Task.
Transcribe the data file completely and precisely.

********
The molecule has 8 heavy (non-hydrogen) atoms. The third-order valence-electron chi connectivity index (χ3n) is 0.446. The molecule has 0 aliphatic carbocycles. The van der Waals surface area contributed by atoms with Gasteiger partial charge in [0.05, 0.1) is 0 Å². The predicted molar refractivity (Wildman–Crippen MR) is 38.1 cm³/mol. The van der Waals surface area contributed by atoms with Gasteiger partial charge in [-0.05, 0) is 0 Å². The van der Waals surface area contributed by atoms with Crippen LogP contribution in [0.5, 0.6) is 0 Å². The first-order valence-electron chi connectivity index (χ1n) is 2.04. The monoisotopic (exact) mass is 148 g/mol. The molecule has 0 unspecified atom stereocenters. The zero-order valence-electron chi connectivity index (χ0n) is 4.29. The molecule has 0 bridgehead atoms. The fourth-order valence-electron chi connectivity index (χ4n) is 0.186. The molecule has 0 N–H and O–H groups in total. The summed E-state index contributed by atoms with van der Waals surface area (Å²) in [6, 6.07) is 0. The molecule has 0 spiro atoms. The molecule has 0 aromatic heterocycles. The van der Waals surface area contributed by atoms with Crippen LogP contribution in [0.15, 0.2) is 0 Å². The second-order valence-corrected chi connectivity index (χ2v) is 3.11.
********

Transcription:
The molecule has 8 heavy (non-hydrogen) atoms. The third-order valence-electron chi connectivity index (χ3n) is 0.446. The molecule has 0 aliphatic carbocycles. The van der Waals surface area contributed by atoms with Gasteiger partial charge in [0.05, 0.1) is 0 Å². The predicted molar refractivity (Wildman–Crippen MR) is 38.1 cm³/mol. The van der Waals surface area contributed by atoms with Gasteiger partial charge in [-0.05, 0) is 0 Å². The van der Waals surface area contributed by atoms with Crippen LogP contribution in [0.5, 0.6) is 0 Å². The first-order valence-electron chi connectivity index (χ1n) is 2.04. The monoisotopic (exact) mass is 148 g/mol. The molecule has 0 unspecified atom stereocenters. The zero-order valence-electron chi connectivity index (χ0n) is 4.29. The molecule has 0 bridgehead atoms. The fourth-order valence-electron chi connectivity index (χ4n) is 0.186. The molecule has 0 N–H and O–H groups in total. The summed E-state index contributed by atoms with van der Waals surface area (Å²) in [6, 6.07) is 0. The molecule has 0 spiro atoms. The molecule has 0 aromatic heterocycles. The van der Waals surface area contributed by atoms with Crippen LogP contribution in [0.15, 0.2) is 0 Å². The second-order valence-corrected chi connectivity index (χ2v) is 3.11.